At 17 years old, Roop Dhillon has already managed to fulfill one of his athletic dreams: being an Olympian.
Dhillon, a student at Sands Secondary, was one of 4,000 athletes who participated in the 2018 Summer Youth Olympic Games, held in Buenos Aires from Oct. 6 to 20. Dhillon and eight other Canadian field hockey players travelled to Argentina to compete in the international event.
“I always had in mind that I wanted to represent Canada on an international stage,” he said.
Dhillon started playing field hockey when he was eight years old thanks to influence from his father, who used to play the sport when he lived in India.
“At first I would just go and have fun, like what most kids do with sports,” he said. “Now that I’m older, my passion for the game has begun to grow.”
During his time in the sport, Dhillon has moved from recreational field hockey to more competitive teams. In 2016, Dhillon was named to Team BC, and played in the national championship in Calgary that year. From there, he joined 86 other players under 18 years old at a training program for Field Hockey Canada.
With that program, Dhillon toured internationally, playing field hockey in a number of tournaments to determine which players would make it onto the national team for the 2018 Youth Olympics.
Dhillon wasn’t chosen for the main roster, instead being selected to the team’s reserve, meaning he would only travel to Buenos Aires if one of the other players was injured.
“I was really heartbroken, you know? I thought I did really well on that tour,” he said.
Dhillon stayed behind as nine players left for Buenos Aires on Oct. 1. But three days later he got a call from one of the coaches saying Ontario player Joshua Kuempel was injured.
“I was like, wow. This is like a plan from God,” he said. “I got the call Oct. 4th, I left on the 5th and it was my birthday.
“This happening, that was the best birthday gift anyone could get.”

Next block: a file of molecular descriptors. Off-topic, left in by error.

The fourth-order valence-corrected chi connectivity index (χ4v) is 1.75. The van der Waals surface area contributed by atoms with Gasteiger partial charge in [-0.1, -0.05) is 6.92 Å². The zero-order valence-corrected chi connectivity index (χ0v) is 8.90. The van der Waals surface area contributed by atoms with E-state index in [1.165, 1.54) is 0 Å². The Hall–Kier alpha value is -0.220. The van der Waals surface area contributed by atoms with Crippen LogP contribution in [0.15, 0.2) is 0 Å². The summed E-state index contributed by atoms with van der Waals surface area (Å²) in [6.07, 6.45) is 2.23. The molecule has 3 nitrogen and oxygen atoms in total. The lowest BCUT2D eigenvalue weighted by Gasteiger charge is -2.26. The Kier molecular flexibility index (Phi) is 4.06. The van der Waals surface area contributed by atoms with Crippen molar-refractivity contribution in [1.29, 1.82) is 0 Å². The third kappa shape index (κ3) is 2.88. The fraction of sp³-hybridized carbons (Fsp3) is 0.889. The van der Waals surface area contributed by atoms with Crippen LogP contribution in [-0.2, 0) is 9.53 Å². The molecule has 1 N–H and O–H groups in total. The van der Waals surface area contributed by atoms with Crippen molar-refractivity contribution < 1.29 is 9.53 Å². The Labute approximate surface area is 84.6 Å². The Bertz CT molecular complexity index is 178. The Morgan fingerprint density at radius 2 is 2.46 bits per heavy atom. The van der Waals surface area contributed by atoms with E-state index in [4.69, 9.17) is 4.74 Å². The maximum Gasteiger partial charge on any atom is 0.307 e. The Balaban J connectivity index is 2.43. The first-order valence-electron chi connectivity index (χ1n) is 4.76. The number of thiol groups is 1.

Dhillon travelled to the Youth Olympics on his birthday, and two days later played his first game with Team Canada. Normally, Dhillon plays mostly as a mid-fielder, and on a team of 10, plus a goalie. In the Youth Olympics, that wasn’t the case.
The Olympic games see players tackle something called hockey fives — matches played four-on-four, plus a goalie on each side — a style of game Dhillon had never played before travelling to Argentina and taking the field for his first match against Austria.
“It was different,” he said. “I watched a lot of games online trying to learn more about it and see how it is different.
“The first game I thought went pretty well, although I wasn’t used to it. By the second or third match, I got pretty used to it.”
Although Dhillon got the hang of playing fives hockey, it wasn’t enough to propel the Canadian team to victory. Over the course of the Youth Olympics, the Canadians lost five of their six games, ultimately finishing 10th out of 12 teams.
“We put ourselves in a good position to make the quarter finals, and then I don’t know,” Dhillon said. “We just weren’t consistent enough. In the game, we would have some patches that were good, and some patches that were bad. We couldn’t have a strong game all the way through.”
But, Dhillon said, it wasn’t so bad.
“Obviously we were sad about the results,” he said. “But you can never get an experience like that anywhere else.”